If You’re Going To Tie Your Shoe, Don’t Do It In The Paint And Get Called For Three Seconds
In the second quarter of the Rockets-Horntes game last night, the right shoe of Houston’s Greg Smith became untied. His team was in transition, however, with Jeremy Lin pushing the ball up the floor, so he couldn’t lag behind to take care of business. But then Lin pulled the ball out to set up the offense, and Smith was afforded an opportunity to tie his shoe.
Based on the movement of his hands, it seems he went with the conventional loop, swoop and pull – which, if he followed Adam Sandler’s lead, takes a little under five seconds. Bunny ears would seem to take even longer, and “magic fingers,” which is apparently a thing, is even more intricate. Not to mention the time it takes to bend down and stand back up, which is to say that tying your shoe is a time-consuming process.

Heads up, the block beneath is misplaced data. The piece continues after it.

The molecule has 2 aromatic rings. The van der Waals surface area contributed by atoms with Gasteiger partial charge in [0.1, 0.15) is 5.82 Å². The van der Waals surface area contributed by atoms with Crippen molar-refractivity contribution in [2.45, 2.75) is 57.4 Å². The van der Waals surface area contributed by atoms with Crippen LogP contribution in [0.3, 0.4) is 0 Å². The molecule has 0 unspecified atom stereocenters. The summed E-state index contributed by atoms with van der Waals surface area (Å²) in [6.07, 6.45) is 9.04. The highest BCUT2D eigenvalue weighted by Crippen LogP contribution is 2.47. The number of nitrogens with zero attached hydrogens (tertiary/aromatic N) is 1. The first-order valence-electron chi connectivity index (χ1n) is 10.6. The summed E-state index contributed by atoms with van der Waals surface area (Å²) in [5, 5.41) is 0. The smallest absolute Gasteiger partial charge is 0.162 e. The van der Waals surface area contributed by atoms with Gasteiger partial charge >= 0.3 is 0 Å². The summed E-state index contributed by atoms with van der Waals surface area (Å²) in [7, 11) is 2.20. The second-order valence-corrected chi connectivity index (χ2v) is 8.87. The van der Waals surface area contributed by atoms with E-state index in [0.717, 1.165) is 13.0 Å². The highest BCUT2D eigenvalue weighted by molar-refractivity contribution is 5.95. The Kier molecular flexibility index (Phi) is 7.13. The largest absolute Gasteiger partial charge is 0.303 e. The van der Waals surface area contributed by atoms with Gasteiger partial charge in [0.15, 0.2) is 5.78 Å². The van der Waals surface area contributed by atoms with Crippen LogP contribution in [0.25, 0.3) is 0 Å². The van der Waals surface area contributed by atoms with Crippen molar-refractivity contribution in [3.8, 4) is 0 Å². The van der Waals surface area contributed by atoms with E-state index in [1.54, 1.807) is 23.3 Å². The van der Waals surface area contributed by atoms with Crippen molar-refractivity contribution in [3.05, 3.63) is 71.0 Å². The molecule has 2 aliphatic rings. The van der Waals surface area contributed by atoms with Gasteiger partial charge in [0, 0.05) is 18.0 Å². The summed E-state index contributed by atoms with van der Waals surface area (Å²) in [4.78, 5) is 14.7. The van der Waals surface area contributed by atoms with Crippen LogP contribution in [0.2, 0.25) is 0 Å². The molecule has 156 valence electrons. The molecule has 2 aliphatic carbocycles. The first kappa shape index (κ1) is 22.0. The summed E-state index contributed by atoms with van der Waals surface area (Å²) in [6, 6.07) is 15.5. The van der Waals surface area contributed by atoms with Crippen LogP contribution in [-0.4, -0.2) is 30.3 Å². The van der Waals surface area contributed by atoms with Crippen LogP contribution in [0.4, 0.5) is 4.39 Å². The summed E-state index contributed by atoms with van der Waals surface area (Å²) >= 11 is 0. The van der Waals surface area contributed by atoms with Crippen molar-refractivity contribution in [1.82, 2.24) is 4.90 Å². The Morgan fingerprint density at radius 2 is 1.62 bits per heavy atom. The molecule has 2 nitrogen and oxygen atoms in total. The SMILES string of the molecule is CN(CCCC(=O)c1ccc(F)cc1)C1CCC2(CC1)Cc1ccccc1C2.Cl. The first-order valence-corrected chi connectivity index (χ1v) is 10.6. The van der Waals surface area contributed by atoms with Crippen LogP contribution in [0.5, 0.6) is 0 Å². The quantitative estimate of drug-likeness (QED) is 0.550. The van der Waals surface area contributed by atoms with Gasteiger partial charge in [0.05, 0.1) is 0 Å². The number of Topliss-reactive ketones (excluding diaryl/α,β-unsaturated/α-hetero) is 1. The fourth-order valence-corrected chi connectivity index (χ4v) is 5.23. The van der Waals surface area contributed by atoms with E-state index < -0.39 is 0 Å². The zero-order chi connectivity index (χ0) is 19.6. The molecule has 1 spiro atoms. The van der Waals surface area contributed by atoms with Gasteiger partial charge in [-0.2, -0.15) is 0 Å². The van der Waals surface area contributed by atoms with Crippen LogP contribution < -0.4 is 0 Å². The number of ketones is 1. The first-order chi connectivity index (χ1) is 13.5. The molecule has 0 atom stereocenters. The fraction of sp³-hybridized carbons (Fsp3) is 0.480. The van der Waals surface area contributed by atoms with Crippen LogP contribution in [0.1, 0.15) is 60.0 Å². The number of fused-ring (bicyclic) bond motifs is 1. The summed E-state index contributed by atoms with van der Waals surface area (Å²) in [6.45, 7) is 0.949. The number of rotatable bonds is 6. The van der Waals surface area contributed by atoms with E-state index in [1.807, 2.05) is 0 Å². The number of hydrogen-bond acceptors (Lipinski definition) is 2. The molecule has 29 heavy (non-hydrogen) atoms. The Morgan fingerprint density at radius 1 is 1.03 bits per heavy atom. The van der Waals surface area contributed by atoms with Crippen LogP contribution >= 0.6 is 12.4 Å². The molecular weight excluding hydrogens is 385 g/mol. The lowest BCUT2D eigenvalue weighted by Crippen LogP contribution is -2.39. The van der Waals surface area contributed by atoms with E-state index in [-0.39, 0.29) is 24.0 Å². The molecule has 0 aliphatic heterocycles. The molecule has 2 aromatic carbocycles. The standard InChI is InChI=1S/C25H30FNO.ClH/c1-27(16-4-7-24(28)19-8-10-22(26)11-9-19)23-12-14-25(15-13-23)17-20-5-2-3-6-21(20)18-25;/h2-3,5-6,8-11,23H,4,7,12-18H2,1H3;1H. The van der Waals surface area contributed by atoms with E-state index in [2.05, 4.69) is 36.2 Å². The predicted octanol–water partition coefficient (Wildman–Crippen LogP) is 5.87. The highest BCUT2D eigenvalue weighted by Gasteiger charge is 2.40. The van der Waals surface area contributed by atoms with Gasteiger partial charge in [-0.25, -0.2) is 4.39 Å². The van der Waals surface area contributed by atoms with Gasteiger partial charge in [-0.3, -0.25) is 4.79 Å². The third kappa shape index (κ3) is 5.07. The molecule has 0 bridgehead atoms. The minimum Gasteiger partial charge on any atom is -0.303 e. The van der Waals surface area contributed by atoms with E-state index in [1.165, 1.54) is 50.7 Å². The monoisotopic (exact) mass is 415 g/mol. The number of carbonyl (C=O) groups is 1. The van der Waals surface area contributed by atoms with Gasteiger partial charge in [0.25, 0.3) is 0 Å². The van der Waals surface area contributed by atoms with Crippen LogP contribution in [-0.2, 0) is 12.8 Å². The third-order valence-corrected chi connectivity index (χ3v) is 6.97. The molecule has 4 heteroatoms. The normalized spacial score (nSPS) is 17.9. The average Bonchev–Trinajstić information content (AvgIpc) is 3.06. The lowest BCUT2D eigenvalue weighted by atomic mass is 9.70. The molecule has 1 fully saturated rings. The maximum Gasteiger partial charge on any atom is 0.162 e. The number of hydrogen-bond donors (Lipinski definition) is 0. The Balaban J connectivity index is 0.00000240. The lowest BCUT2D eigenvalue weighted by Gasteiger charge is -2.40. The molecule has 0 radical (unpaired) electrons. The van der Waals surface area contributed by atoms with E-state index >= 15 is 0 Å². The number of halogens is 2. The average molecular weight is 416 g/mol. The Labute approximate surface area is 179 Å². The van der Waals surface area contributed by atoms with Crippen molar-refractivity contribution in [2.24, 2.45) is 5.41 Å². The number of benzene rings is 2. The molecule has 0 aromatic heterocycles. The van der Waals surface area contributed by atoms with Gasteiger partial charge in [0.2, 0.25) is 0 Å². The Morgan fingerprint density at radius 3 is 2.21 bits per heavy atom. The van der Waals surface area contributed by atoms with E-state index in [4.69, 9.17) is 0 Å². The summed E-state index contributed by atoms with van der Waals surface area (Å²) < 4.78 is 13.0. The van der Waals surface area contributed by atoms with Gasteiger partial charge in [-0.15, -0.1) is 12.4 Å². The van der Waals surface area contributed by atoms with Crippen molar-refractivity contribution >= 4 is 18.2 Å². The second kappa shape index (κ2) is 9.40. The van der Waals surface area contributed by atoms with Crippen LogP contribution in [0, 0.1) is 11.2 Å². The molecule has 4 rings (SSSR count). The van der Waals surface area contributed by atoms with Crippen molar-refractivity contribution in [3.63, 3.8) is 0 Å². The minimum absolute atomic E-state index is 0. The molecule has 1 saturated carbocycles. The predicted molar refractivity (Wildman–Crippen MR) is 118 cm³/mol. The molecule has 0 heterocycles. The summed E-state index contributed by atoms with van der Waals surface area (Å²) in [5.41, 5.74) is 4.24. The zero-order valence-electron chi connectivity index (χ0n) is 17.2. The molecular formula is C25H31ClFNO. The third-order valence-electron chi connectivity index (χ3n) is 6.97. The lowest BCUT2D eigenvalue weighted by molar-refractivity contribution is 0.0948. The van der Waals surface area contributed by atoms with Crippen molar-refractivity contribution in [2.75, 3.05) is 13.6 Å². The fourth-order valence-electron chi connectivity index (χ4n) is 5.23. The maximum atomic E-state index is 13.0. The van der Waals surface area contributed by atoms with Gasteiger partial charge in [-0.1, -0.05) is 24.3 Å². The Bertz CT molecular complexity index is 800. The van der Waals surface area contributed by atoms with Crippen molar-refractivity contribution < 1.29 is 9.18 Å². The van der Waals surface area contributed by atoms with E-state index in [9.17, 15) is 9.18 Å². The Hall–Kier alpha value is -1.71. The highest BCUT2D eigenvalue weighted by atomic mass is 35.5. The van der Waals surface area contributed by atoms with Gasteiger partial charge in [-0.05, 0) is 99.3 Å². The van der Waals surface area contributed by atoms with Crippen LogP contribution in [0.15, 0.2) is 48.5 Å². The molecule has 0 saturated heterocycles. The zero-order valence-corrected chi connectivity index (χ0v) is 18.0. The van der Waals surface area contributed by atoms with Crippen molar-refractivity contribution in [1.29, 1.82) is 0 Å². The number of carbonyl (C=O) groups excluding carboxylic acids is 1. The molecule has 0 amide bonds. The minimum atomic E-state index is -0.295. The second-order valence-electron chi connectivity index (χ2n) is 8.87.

What we’re driving at is that it typically takes more than three seconds to tie a shoe, which means you should never tie your shoe mid-game while standing in the paint. The whole three-second violation possibility, and all. Greg Smith did not heed this advice, and decided to tie his shoe while in the paint. He was subsequently called for three seconds.
Only if he had slid over, say, 12 inches, so the Rockets could keep possession of the ball.